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'The mobility in his hip was the same as a 70-year-old person'


Ronan Delahunty, Laois, in action against Jake Firman, Wexford

Ronan Delahunty, Laois, in action against Jake Firman, Wexford

Ronan Delahunty, Laois, in action against Jake Firman, Wexford

'I think people think this is a joke, that it is being made up by the doctors'

-- Diarmuid Devereux, Wexford County Board chairman, on serious injury among young players

THE furore in Wexford during the past week, culminating in the dismissal of the county minor hurling manager, Eddie Walsh, brought to light the incompatibility of the old world order and the new. Walsh, known as 'Heffo', is in his mid-60s. He hurled with legends like Ned Wheeler and Hopper McGrath in Faythe Harriers, and served the Wexford senior team when they were winning Leinster titles in the late 1970s. "I didn't look for the job," he said on local radio during the week, ". . . one man said to me,'We need ya'."

A hint of his worldview went on offer in an interview he gave to South East Radio on Tuesday after his dismissal. "Wexford are after being beaten in a minor hurling championship by Laois, we haven't been beaten in 30 years by them and this was one of the best minor teams that actually left Wexford," he said.

"And we were then beaten by Antrim, by a team they said, the Antrim people, they picked up off the street and I don't mean any badness about Antrim, they are doing great work up there but it was sad to hear that."

Wexford have long gone past the point where they can regard Laois or Antrim patronisingly at any level of hurling. He also mentioned a Tony Forristal defeat by Antrim which "really shocked me to the bone. And when I saw this I turned around and I said to meself, 'C'mon Heff, you have the know-how, don't give out about it, you have the know-how, go and get your selectors, get them together and we'll have a go at this'." His "go" was clearly at odds with that of the county board chairman Diarmuid Devereux, who said on Friday that Walsh was his choice from a number of candidates, and he had happily worked with him for 30 years in the GAA. Walsh's plans were also meeting opposition because of well-founded concerns about player burnout, with parents contacting the board to voice concerns that their sons were being asked to do too much.

This year Wexford introduced a combined team in the Leinster schools 'A' hurling competition, to join Good Counsel and St Peter's. It followed similar initiatives in Dublin and Waterford and aims to increase Wexford's impact at county minor level where their last Leinster title was in 1985. The board maintains that the combined schools must take precedence over county minor teams until the new year. GAA minor teams are not permitted to train collectively until January 1 but it is common knowledge that many counties flout that rule.

Walsh continued to hold training sessions in spite of the guidelines and express wishes of the county board. He claimed on radio he had received mixed messages from the chairman of Coiste na nóg Bobby Goff; first being told not to train, then informed that training was permitted. Goff disputed this version of events, saying he'd attended a series of meetings with the minor manager. "He was more concerned with lads outside the schools system, one was going to Carnew (in Wicklow), and a few were in third level or had left school, guys who were not doing anything, they were falling behind in their training compared to the schools guys.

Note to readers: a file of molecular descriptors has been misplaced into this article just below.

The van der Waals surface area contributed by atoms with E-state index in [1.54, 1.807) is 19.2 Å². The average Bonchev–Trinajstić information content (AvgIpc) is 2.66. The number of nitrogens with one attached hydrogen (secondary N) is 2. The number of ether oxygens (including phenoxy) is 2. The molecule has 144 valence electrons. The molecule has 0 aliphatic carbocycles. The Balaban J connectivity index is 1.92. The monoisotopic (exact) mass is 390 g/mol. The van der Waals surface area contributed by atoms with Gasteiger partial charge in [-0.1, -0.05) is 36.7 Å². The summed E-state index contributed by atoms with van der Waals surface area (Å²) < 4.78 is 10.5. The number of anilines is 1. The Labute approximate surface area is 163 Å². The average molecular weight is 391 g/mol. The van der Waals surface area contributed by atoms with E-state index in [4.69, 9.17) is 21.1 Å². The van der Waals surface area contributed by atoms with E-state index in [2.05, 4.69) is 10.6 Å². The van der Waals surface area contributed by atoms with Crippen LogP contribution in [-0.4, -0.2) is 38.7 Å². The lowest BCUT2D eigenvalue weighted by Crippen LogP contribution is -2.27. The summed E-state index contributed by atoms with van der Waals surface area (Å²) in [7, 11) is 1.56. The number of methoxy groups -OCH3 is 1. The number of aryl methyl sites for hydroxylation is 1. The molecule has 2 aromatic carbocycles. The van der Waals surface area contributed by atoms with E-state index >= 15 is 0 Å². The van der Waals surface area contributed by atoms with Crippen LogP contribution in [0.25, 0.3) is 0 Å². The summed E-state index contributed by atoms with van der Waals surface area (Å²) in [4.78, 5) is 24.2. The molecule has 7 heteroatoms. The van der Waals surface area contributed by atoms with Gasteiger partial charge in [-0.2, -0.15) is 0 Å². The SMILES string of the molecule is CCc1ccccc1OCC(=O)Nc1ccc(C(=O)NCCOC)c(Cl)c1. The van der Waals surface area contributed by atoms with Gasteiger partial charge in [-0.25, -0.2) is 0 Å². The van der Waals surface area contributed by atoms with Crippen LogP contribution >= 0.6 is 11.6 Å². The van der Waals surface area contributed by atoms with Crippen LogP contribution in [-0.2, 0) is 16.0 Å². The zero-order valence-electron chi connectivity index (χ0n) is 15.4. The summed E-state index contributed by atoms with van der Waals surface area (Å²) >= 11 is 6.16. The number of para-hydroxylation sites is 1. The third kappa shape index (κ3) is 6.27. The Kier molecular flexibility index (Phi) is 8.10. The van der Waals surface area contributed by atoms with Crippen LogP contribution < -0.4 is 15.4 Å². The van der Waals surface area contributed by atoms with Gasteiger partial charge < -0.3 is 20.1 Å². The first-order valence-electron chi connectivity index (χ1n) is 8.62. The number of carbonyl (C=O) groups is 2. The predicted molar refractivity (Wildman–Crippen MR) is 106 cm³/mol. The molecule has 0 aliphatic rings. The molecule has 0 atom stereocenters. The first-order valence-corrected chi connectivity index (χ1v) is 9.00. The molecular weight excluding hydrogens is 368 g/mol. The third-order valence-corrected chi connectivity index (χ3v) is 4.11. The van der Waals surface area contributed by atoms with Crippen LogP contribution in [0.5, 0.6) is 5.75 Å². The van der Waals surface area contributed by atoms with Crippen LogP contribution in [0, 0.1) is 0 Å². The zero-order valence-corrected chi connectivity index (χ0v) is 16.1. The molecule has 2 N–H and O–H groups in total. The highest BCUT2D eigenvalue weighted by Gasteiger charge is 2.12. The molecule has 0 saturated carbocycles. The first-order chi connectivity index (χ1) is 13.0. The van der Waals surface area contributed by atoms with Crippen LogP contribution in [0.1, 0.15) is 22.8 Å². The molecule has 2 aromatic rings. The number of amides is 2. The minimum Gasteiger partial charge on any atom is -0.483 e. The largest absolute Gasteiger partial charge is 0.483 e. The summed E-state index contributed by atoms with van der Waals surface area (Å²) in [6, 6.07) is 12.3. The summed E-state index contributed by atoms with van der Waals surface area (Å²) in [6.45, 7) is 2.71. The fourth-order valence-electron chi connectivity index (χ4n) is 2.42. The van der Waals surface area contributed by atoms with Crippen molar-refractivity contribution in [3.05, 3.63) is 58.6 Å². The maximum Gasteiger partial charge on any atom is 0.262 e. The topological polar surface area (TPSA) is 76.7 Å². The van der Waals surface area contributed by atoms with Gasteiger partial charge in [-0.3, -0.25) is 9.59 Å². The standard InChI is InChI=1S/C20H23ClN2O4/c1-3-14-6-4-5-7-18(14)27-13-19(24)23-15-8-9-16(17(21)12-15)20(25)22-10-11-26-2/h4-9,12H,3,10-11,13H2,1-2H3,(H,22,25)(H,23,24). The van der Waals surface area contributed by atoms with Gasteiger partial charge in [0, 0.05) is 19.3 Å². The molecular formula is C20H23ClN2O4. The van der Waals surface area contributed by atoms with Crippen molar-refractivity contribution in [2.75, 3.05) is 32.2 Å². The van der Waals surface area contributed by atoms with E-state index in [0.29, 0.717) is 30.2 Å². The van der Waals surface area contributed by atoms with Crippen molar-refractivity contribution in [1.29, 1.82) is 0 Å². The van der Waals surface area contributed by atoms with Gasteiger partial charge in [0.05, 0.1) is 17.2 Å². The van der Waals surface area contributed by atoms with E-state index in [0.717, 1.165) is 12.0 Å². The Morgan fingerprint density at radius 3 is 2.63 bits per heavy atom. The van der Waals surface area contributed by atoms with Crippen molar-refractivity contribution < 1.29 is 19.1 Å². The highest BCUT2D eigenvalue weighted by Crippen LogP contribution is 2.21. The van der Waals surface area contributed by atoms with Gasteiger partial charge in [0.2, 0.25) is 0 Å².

"He wanted to do some gym work with them on a Friday and hurling on a Sunday. I said that was fair enough. And he said he wanted access to the schools players three times in December, on Friday, December 6 for a team meeting to lay out plans for the year, another on Sunday, December 8, for a training session to check fitness, and again on Friday 20th; he didn't go into detail on that one.

"He had his meeting on Friday and on the Sunday he changed the goalposts, changing the Sunday session to the Tuesday night. He gave an ultimatum to the players regardless of playing with colleges or not, they were to train with him on Tuesday and Friday. The combined team is made up of 13 schools so they have to travel to a central location. Now the county minor manager was expecting those to train two times with colleges and twice with the county minors and there was a big player welfare issue. The issue I had all the time was the welfare of the players."

On Tuesday, December 10, the minor hurlers had an intensive 90-minute physical workout the day before the combined schools were due to train. The following Friday the minors were to train again in spite of the schools having a challenge match the day after. As he had not paid heed to county board instructions, Walsh was removed from the position by the juvenile board.

"I can show you correspondence going back to last September on this, the amount of times I have laid this policy down in front of people in plain black and white," says Devereux. "What we are trying to do in the GAA is we are trying to change -- you saw the number of drops-outs in the ESRI report. If we don't respond and show young people, especially those in Leaving Cert year, a reasonable level of care and attention, and better management, we are going to continue to have that problem. I understand guys coming in as manager that they are trying to win a title for their county. I can understand why they get upset but the time has come.

"At the end of the day last week I issued instructions that there was to be no (county minor) training -- my instruction was not adhered to. Coiste na nóg took it from there.